Tech & Work

Using the project management iron triangle to choose a job search tool

I spent last week pondering the esoterica of career management and role

matching. Although I find such things a great deal of fun, they do not

meet the short-term goal of finding me a job sometime before year's end.

Addressing that challenge involves putting theory into practice. In this

case, it means getting organized so that I didn't accidentally double or

triple (or more) submit to a job via network contacts, recruiters,

professional associations, and things as prosaic as job boards.

I spent a few minutes this morning envisioning what a good tool set

would look like. The tool set would contain ways of threading email and

voice conversations together, build calendar entries from suggested

appointment times, keep track of who was connected into which

organizations, and allow me to aggregate leads in a timely fashion. In

an ideal world it would be entirely graphical, so my poor picture-driven

mind could handle the data. It would also update information from the

various job sites, each of which relies on its own internal database to

record your information.

To further constrain the search, I have both limited time and very

limited resources. After all, I'm not here to develop software (though

there seems to be a market here) but rather to find a job myself. So,

let's fix the software budget at under $50 total and fix the time to

less than one week of development or training.

So, in formal language I have:

  1. Time fixed at less than one week

    of invested effort – I have to meet my basic needs in that time or

    the project fails
  2. Resources fixed at one person (me)

    and under $50 for expenses – I really cannot get anyone else to do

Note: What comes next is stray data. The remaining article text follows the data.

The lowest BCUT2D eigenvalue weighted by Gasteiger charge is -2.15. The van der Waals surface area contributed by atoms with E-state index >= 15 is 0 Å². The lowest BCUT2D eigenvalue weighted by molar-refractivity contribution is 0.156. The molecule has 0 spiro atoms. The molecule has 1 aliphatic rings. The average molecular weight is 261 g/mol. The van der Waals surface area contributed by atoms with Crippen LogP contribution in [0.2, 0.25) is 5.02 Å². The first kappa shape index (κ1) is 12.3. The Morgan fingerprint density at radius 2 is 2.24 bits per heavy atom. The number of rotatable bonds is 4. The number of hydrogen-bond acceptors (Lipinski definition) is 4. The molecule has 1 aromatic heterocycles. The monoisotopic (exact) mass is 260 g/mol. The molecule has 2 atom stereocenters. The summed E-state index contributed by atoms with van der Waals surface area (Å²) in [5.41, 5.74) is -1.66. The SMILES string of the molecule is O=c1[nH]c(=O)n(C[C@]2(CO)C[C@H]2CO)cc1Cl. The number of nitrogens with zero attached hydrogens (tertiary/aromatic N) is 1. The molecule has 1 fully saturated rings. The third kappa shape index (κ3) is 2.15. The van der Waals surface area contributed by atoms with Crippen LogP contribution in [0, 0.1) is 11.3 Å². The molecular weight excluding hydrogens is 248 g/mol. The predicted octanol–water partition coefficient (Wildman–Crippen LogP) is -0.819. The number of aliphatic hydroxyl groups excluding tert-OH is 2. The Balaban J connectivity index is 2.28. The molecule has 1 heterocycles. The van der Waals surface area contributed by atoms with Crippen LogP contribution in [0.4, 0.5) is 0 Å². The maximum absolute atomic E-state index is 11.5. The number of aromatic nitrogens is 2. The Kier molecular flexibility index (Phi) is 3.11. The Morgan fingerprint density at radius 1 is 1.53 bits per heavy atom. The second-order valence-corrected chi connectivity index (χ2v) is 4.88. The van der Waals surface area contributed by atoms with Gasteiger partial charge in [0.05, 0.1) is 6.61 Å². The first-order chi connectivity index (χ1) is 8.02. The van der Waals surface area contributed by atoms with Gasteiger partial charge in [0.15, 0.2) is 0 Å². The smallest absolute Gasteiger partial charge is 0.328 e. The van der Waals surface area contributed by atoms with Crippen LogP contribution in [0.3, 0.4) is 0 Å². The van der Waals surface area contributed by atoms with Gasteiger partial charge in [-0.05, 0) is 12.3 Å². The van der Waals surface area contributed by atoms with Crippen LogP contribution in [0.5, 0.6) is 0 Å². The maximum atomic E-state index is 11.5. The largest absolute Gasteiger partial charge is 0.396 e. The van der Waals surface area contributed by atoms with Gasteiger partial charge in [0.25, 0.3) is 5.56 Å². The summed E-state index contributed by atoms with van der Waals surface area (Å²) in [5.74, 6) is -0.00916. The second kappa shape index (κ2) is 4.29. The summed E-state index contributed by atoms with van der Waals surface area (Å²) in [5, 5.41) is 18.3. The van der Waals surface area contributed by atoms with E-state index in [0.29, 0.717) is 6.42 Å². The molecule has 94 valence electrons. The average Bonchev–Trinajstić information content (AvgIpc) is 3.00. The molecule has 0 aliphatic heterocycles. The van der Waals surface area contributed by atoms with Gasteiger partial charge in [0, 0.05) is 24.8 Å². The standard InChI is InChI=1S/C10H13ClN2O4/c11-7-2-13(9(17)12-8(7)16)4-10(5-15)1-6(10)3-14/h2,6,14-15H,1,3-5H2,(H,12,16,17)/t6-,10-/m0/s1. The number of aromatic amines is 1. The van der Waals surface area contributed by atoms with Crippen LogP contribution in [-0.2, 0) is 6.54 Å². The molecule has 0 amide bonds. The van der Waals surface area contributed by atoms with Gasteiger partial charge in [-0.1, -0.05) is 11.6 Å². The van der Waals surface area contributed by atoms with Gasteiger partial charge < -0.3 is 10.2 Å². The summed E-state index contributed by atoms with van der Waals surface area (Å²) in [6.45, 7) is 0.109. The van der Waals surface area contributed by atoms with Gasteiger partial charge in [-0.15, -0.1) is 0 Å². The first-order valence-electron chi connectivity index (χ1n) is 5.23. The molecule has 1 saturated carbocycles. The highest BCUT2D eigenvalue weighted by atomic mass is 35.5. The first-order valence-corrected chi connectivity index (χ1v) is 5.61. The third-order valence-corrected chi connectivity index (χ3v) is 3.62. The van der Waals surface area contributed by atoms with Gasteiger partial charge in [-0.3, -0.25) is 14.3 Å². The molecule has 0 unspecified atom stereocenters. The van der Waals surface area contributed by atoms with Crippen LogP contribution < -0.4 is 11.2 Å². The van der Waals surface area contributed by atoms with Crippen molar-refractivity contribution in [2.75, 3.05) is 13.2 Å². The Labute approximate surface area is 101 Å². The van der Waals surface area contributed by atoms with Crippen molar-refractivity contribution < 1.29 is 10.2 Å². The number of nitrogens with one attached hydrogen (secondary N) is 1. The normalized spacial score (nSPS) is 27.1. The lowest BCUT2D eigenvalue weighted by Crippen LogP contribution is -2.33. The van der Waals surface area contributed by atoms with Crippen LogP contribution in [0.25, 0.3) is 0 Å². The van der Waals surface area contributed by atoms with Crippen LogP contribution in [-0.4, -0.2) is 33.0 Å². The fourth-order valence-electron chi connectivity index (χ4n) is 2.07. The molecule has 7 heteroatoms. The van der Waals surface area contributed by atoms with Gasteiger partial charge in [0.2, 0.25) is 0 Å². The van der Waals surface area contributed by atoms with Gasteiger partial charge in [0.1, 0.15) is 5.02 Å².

the job and I don't have much more money.
  3. Functions which would take a

    concerted development effort to build – looks like a nice product

    if it existed.

With two-sides of the iron triangle fixed, I decided to cut down on my

functional requirements. What did I absolutely need, what fell into the

nice to have category, and what could I really live without.

In the “need to have” category come threaded conversations and the

ability to track which jobs I've applied to, who either networked me

into that job or will act as a referral, the contact information to

follow up on the lead, and the lead's status. Without these I cannot

adequately execute on my current task.

The “nice to have” category includes the automatic event generation,

lead aggregation, the ability to thread together multiple conversation

types, and updating from various sites automatically.

The “live without” category came to include my favorite features.

Graphical interfaces of the mind-map variety have never been overly

popular. Normalizing the data from the various websites would also

probably have to wait for me to hire a developer with my non-existent

venture capital.

So, what to do?

For me, for now at least, the answer looks like Google. They have both

mail and an integrated calendar; the later includes a nice map feature

which helps me to keep track of where I need to go. I also built a

workbook on Google Spreadsheets using the company name as the key on one

page and contact name as the key on another – it's no database but when

I get around to it I'll import it into OpenOffice. Establishing a good

set of keys and table structure will save me time later on. As an added

benefit the Google elements all come with built-in collaboration, a

definite plus which I didn't initially anticipate.

For graphical mapping I pulled down FreeMind; it's not perfect but it's

definitely a good place to start. If I can figure out how to integrate

it into Google (or into a back-end database) I may be cooking with fire.

Assuming, that is, I can do it by the end of the week while taking care

of everything else and not going over budget.

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